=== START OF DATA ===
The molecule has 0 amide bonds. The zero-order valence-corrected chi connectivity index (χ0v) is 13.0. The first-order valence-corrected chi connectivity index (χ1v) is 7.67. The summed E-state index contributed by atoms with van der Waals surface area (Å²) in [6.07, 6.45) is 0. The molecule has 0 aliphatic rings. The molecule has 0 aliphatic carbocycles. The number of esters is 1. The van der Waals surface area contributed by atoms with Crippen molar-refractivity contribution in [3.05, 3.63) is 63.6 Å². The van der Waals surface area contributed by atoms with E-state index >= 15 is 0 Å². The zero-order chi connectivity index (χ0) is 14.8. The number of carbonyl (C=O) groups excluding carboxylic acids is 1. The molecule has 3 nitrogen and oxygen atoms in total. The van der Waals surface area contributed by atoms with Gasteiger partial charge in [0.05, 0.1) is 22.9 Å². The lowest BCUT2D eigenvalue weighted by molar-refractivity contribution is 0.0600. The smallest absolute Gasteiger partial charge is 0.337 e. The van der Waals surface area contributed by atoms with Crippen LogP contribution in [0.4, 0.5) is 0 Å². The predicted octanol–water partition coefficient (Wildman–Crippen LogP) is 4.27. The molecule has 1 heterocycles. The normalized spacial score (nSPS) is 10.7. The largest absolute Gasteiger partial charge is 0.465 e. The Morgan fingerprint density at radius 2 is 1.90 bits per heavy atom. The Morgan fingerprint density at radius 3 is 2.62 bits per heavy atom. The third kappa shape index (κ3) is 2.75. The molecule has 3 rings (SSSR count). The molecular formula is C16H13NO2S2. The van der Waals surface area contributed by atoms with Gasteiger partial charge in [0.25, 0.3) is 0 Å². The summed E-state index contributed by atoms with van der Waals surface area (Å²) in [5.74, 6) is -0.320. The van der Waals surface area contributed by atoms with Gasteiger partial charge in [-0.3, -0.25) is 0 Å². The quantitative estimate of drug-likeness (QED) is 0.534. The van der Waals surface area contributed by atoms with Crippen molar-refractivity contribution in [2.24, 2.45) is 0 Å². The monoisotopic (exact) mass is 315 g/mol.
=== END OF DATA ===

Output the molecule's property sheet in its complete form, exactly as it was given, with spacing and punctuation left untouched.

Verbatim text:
The molecule has 0 amide bonds. The zero-order valence-corrected chi connectivity index (χ0v) is 13.0. The first-order valence-corrected chi connectivity index (χ1v) is 7.67. The summed E-state index contributed by atoms with van der Waals surface area (Å²) in [6.07, 6.45) is 0. The molecule has 0 aliphatic rings. The molecule has 0 aliphatic carbocycles. The number of esters is 1. The van der Waals surface area contributed by atoms with Crippen molar-refractivity contribution in [3.05, 3.63) is 63.6 Å². The van der Waals surface area contributed by atoms with E-state index >= 15 is 0 Å². The zero-order chi connectivity index (χ0) is 14.8. The number of carbonyl (C=O) groups excluding carboxylic acids is 1. The molecule has 3 nitrogen and oxygen atoms in total. The van der Waals surface area contributed by atoms with Gasteiger partial charge in [0.05, 0.1) is 22.9 Å². The lowest BCUT2D eigenvalue weighted by molar-refractivity contribution is 0.0600. The smallest absolute Gasteiger partial charge is 0.337 e. The van der Waals surface area contributed by atoms with Crippen LogP contribution in [0.4, 0.5) is 0 Å². The predicted octanol–water partition coefficient (Wildman–Crippen LogP) is 4.27. The molecule has 1 heterocycles. The normalized spacial score (nSPS) is 10.7. The largest absolute Gasteiger partial charge is 0.465 e. The Morgan fingerprint density at radius 2 is 1.90 bits per heavy atom. The Morgan fingerprint density at radius 3 is 2.62 bits per heavy atom. The third kappa shape index (κ3) is 2.75. The molecule has 3 rings (SSSR count). The molecular formula is C16H13NO2S2. The van der Waals surface area contributed by atoms with Gasteiger partial charge in [0.25, 0.3) is 0 Å². The summed E-state index contributed by atoms with van der Waals surface area (Å²) in [5.74, 6) is -0.320. The van der Waals surface area contributed by atoms with Gasteiger partial charge in [-0.3, -0.25) is 0 Å². The quantitative estimate of drug-likeness (QED) is 0.534. The van der Waals surface area contributed by atoms with Crippen molar-refractivity contribution in [2.24, 2.45) is 0 Å². The monoisotopic (exact) mass is 315 g/mol.